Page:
This is a series story, Professor Jack Jenkins Part Three. (if you missed part one, tap here) (Or part two, tap here.) Mike meets with his best friend Andre, an airline pilot, and tells him he has accepted a new appointment in Johannesburg; Andre thinks he is crazy to do this. Mike feels strange about something tragic happening to Andre when they part ways. His thoughts are ignited by a nightmare, and he becomes anxious. He has a chat with Prof about his fears, and some exciting events arise from the discussion. The follow-up of this story will be published in three weeks; I have decided to publish a regular series of stories for those who visit my site. Why don’t you join us? Below this page, you will find a button, ‘Subscribe’ Click on the button, and you will be notified of the next release. At any time, if you no longer wish to be notified, you may unsubscribe. Enjoy.
Professor Jack Jenkins
Circa 1964 -2012
Chapter Three – The Horror
“It’s just that I am tired of selling trucks. You don’t need a Mech E degree to sell trucks! I must take up the offer.” “But Johannesburg, it’s a mini–New York man!” Andre showed his disapproval of Mike’s proposed move south of the border. “You have just moved into your new house; how does Joycelyn feel? “She hasn’t spoken to me for two days.” “Can’t say I blame her; I wouldn’t want to tell Mary that kind of news; she’d kill me.” “Look, Andre, you are a career man, First Officer in the airlines; you’ll make Captain in a couple of years, and I’ve got a wager that says you’ll join me down South.” “No way, mate, I joined the airlines for the long haul.”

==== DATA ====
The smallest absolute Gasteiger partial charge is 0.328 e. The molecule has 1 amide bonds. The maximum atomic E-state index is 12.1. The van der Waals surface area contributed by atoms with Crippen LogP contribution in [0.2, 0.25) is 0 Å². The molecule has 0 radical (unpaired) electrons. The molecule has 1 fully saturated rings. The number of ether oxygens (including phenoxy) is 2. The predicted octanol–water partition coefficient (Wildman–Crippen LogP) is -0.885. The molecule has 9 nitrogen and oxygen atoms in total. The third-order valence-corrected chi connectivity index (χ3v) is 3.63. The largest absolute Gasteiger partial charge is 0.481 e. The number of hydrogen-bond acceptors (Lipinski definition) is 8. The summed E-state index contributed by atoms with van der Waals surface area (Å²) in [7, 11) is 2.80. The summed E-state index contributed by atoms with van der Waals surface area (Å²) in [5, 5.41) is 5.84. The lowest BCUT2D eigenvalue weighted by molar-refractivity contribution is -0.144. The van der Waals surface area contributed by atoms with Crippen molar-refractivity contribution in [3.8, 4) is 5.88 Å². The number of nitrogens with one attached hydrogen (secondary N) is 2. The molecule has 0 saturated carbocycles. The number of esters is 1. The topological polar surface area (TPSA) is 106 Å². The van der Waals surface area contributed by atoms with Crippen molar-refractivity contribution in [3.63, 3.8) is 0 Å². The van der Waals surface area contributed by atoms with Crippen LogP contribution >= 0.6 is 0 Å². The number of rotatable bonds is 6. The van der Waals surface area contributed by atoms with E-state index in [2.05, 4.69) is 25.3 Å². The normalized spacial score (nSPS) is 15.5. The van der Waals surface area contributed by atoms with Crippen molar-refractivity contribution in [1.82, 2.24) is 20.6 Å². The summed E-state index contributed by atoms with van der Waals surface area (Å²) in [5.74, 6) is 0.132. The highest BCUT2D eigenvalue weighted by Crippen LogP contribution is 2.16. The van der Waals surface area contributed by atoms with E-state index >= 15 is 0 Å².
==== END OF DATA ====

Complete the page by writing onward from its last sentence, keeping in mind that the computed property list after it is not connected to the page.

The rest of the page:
They said their good bye’s and went their separate ways.
Mike left the club apprehensive about Andre as if something terrible would happen to him. (Was he becoming like Nanna?) This feeling was on his mind for a few days, and one night he woke up drenched in sweat. He’d dreamed Andre’s plane was on fire and saw him struggling with the controls, and suddenly he was awake. “I will never forget the terror written on Andre’s face as he fought to save his plane.” Mike opened up to Joycelyn when she had asked him about the nightmare.
She was happy and at ease now; as she had recovered from the shock of having to move from a home she had decorated with love and care. Their very first home – and living in it only one month, she was furious. Mike had accepted an offer of a partnership in a trucking company with a large vehicle fleet. The company paid their relocation costs and loaned him money for a deposit on a house, which they chose overlooking the third green on a golf estate next to a private school. They had settled their two lads, Mike Jr. and Paul, in school, and the boys were doing well.
Nanna wasn’t far away either and spent many pleasant weekends with the family. She was a mobile granny who spent time with each of her six children on a rotational basis, as she never wanted a home of her own. She loved her large family, and all loved her. Her only possessions were books, a photo album, and bedding. Wherever she went, she carried her bedding. Mike asked why she schlepped her bedding everywhere. “None of your business Mikey,” Nanna replied curtly. He suspected it had something to do with her spiritualism. But as it turned out, he never discovered her reason and was too chary of asking again.